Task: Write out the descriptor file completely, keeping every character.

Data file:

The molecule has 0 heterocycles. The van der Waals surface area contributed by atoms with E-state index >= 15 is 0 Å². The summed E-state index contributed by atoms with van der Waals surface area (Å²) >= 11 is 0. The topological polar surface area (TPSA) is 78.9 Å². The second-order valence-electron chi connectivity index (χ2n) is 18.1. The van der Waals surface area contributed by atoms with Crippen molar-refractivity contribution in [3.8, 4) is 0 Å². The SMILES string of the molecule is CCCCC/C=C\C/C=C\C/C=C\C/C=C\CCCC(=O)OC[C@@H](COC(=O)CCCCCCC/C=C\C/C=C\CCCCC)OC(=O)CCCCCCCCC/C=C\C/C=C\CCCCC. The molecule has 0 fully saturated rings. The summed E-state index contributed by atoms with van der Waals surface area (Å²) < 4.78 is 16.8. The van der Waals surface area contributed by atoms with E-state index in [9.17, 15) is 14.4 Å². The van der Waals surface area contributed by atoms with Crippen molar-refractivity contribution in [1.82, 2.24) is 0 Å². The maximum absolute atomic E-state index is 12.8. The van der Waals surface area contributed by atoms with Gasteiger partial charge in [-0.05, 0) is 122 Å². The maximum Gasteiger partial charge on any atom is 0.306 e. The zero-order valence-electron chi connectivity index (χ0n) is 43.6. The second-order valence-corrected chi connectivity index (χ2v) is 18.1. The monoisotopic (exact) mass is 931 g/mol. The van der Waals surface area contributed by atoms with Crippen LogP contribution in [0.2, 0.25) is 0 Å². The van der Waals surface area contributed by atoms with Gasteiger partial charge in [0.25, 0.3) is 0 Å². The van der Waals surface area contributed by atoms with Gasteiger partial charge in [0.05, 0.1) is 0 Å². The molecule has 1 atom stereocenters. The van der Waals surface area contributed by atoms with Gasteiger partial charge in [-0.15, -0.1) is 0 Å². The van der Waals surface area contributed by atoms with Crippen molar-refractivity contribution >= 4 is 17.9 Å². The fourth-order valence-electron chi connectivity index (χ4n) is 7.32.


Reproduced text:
The molecule has 0 heterocycles. The van der Waals surface area contributed by atoms with E-state index >= 15 is 0 Å². The summed E-state index contributed by atoms with van der Waals surface area (Å²) >= 11 is 0. The topological polar surface area (TPSA) is 78.9 Å². The second-order valence-electron chi connectivity index (χ2n) is 18.1. The van der Waals surface area contributed by atoms with Crippen molar-refractivity contribution in [3.8, 4) is 0 Å². The SMILES string of the molecule is CCCCC/C=C\C/C=C\C/C=C\C/C=C\CCCC(=O)OC[C@@H](COC(=O)CCCCCCC/C=C\C/C=C\CCCCC)OC(=O)CCCCCCCCC/C=C\C/C=C\CCCCC. The molecule has 0 fully saturated rings. The summed E-state index contributed by atoms with van der Waals surface area (Å²) < 4.78 is 16.8. The van der Waals surface area contributed by atoms with E-state index in [9.17, 15) is 14.4 Å². The van der Waals surface area contributed by atoms with Crippen molar-refractivity contribution in [1.82, 2.24) is 0 Å². The maximum absolute atomic E-state index is 12.8. The van der Waals surface area contributed by atoms with Gasteiger partial charge in [-0.05, 0) is 122 Å². The maximum Gasteiger partial charge on any atom is 0.306 e. The zero-order valence-electron chi connectivity index (χ0n) is 43.6. The second-order valence-corrected chi connectivity index (χ2v) is 18.1. The monoisotopic (exact) mass is 931 g/mol. The van der Waals surface area contributed by atoms with Crippen LogP contribution in [0.2, 0.25) is 0 Å². The van der Waals surface area contributed by atoms with Gasteiger partial charge in [0.25, 0.3) is 0 Å². The van der Waals surface area contributed by atoms with Gasteiger partial charge in [0.05, 0.1) is 0 Å². The molecule has 1 atom stereocenters. The van der Waals surface area contributed by atoms with Gasteiger partial charge in [-0.15, -0.1) is 0 Å². The van der Waals surface area contributed by atoms with Crippen molar-refractivity contribution >= 4 is 17.9 Å². The fourth-order valence-electron chi connectivity index (χ4n) is 7.32.